Do people really think that Hermione is literally brought back to life in Act V? Reading it, it was obvious to me that Hermione had been alive, living in secret. Paulina keeps the statue in secret and visited it twice a day; she discourages Leontes from touching it; the statue is of an aged Hermione. I knew what it was a ruse (in fact, I suspected it from her off-screen death in Act III). But apparently, there is some controversy over this point.
(Of course, Mamillius remains dead. In that respect, the Winter’s Tale reminds me of the biblical story of Job. All ends in happiness when Job gets a new family. But I often wondered about his first family, whose destruction and death seems little more than a plot point in the story of Job’s life. The death of Mamillius is swept under the carpet, a side note to the redemption of Leontes.)
The Winter’s Tale is another problem play, possibly better defined as a romance. It does seem a bit schizophrenic at times, with Leontes delivering biting lines in Act I and an epic peak of tragedy in Act III. But Acts IV and V proceed to dance on the edge of tragedy while turning to comedy with the minor characters and a love story between the two major ones. This contrast is embodied by Autolycus, whose singing and joking create a very different mood, often in the midst of high drama and touching love-play.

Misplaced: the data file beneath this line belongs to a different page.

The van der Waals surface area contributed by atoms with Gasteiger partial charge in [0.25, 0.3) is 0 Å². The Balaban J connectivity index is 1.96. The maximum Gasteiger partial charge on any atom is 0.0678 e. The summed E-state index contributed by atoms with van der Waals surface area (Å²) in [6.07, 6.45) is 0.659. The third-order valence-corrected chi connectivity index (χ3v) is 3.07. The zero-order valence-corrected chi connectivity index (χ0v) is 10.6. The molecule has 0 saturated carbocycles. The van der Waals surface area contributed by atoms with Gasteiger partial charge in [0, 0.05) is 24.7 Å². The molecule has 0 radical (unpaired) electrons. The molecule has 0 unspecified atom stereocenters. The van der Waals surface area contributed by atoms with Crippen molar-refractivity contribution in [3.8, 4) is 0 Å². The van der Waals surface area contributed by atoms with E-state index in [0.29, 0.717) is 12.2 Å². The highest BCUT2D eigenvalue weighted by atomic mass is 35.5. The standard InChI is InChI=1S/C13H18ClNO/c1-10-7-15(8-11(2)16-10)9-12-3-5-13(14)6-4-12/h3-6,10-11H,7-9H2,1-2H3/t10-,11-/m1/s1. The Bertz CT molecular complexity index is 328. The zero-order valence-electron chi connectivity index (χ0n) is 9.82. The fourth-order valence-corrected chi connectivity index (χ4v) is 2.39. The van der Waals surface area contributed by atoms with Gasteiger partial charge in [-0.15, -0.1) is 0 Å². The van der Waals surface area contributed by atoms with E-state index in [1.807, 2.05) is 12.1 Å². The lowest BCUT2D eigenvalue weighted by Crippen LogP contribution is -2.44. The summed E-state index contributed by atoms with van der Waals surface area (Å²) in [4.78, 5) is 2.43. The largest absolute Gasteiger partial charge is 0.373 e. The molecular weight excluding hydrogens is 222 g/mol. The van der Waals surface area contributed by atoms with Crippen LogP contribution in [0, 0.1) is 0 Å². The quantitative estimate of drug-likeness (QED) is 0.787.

One nettlesome aspect is that the finale and all the big revelations and plot twists happen off stage. I really am confused as to why Shakespeare did this so often — e.g., moving the funniest parts of Taming of the Shrew offstage. Perhaps this is a performance vs. reading thing?
One of the constant themes that comes up in Shakespeare is the contrast between the nobility and the commoners. It is the nobility who become so obsessed with honor and status that they drive people to despair, suicide and ruin. It is their petty squabbles and jealousies which drive the plays’ conflicts. And it is the commoners who, more often than not, save the day with common sense. The Winter’s Tale embodies this well. Leontes is one of the most unpleasant characters I’ve encountered in a comedy — vindictive, jealous, arrogant and unheeding. Polixnes throw away whatever good will we might have born him by flying into a vindictive rage over his son’s marriage plans and almost brings about a second tragedy. You can contrast that against the simple shepherd who saves Perdita, matches her with the Florizel and brings about the final resolution.
Up Next: I’ll go ahead and throw in Pericles even though Shakespeare only wrote half of it.